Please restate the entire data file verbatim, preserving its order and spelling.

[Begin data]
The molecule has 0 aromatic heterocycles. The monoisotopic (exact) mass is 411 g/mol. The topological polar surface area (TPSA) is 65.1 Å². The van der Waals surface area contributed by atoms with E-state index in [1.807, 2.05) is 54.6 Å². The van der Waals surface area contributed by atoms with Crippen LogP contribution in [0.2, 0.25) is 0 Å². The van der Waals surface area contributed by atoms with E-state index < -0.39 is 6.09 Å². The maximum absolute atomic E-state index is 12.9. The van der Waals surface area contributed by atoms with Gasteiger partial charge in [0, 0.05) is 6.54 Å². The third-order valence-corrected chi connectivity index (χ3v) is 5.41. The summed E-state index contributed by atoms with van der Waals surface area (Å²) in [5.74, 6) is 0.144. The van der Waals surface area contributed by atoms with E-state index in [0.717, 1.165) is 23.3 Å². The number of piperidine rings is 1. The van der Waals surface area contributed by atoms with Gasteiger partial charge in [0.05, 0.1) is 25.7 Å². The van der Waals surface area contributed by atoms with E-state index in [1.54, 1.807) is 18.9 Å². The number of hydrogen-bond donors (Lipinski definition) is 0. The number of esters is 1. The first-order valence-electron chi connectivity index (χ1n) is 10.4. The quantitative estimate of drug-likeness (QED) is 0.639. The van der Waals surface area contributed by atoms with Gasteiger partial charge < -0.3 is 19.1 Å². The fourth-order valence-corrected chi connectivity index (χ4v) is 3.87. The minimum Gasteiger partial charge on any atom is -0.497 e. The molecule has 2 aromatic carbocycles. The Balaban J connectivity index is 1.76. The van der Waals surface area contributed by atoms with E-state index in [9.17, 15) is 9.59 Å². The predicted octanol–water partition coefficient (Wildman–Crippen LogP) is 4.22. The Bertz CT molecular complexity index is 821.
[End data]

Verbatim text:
The molecule has 0 aromatic heterocycles. The monoisotopic (exact) mass is 411 g/mol. The topological polar surface area (TPSA) is 65.1 Å². The van der Waals surface area contributed by atoms with E-state index in [1.807, 2.05) is 54.6 Å². The van der Waals surface area contributed by atoms with Crippen LogP contribution in [0.2, 0.25) is 0 Å². The van der Waals surface area contributed by atoms with E-state index < -0.39 is 6.09 Å². The maximum absolute atomic E-state index is 12.9. The van der Waals surface area contributed by atoms with Gasteiger partial charge in [0, 0.05) is 6.54 Å². The third-order valence-corrected chi connectivity index (χ3v) is 5.41. The summed E-state index contributed by atoms with van der Waals surface area (Å²) in [5.74, 6) is 0.144. The van der Waals surface area contributed by atoms with E-state index in [0.717, 1.165) is 23.3 Å². The number of piperidine rings is 1. The van der Waals surface area contributed by atoms with Gasteiger partial charge in [0.05, 0.1) is 25.7 Å². The van der Waals surface area contributed by atoms with E-state index in [1.54, 1.807) is 18.9 Å². The number of hydrogen-bond donors (Lipinski definition) is 0. The number of esters is 1. The first-order valence-electron chi connectivity index (χ1n) is 10.4. The quantitative estimate of drug-likeness (QED) is 0.639. The van der Waals surface area contributed by atoms with Gasteiger partial charge < -0.3 is 19.1 Å². The fourth-order valence-corrected chi connectivity index (χ4v) is 3.87. The minimum Gasteiger partial charge on any atom is -0.497 e. The molecule has 2 aromatic carbocycles. The Balaban J connectivity index is 1.76. The van der Waals surface area contributed by atoms with E-state index in [9.17, 15) is 9.59 Å². The predicted octanol–water partition coefficient (Wildman–Crippen LogP) is 4.22. The Bertz CT molecular complexity index is 821.